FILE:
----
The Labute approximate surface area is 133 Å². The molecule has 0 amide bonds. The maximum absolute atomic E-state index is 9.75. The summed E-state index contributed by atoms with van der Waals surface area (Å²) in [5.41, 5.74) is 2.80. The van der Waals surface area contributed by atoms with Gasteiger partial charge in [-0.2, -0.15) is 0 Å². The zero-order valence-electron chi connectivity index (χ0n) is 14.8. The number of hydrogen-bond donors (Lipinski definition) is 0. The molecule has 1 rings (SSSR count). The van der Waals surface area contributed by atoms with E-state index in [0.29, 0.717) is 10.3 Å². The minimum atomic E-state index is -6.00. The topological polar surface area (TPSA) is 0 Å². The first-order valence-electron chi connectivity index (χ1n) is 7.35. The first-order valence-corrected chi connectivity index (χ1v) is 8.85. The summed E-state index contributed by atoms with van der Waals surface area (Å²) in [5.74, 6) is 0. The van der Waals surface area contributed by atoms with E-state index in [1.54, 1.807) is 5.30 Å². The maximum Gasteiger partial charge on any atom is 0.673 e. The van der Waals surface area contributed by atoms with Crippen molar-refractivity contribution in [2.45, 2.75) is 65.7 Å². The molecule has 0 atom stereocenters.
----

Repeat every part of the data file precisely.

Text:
The Labute approximate surface area is 133 Å². The molecule has 0 amide bonds. The maximum absolute atomic E-state index is 9.75. The summed E-state index contributed by atoms with van der Waals surface area (Å²) in [5.41, 5.74) is 2.80. The van der Waals surface area contributed by atoms with Gasteiger partial charge in [-0.2, -0.15) is 0 Å². The zero-order valence-electron chi connectivity index (χ0n) is 14.8. The number of hydrogen-bond donors (Lipinski definition) is 0. The molecule has 1 rings (SSSR count). The van der Waals surface area contributed by atoms with E-state index in [0.29, 0.717) is 10.3 Å². The minimum atomic E-state index is -6.00. The topological polar surface area (TPSA) is 0 Å². The first-order valence-electron chi connectivity index (χ1n) is 7.35. The first-order valence-corrected chi connectivity index (χ1v) is 8.85. The summed E-state index contributed by atoms with van der Waals surface area (Å²) in [5.74, 6) is 0. The van der Waals surface area contributed by atoms with E-state index in [1.54, 1.807) is 5.30 Å². The maximum Gasteiger partial charge on any atom is 0.673 e. The van der Waals surface area contributed by atoms with Crippen molar-refractivity contribution in [2.45, 2.75) is 65.7 Å². The molecule has 0 atom stereocenters.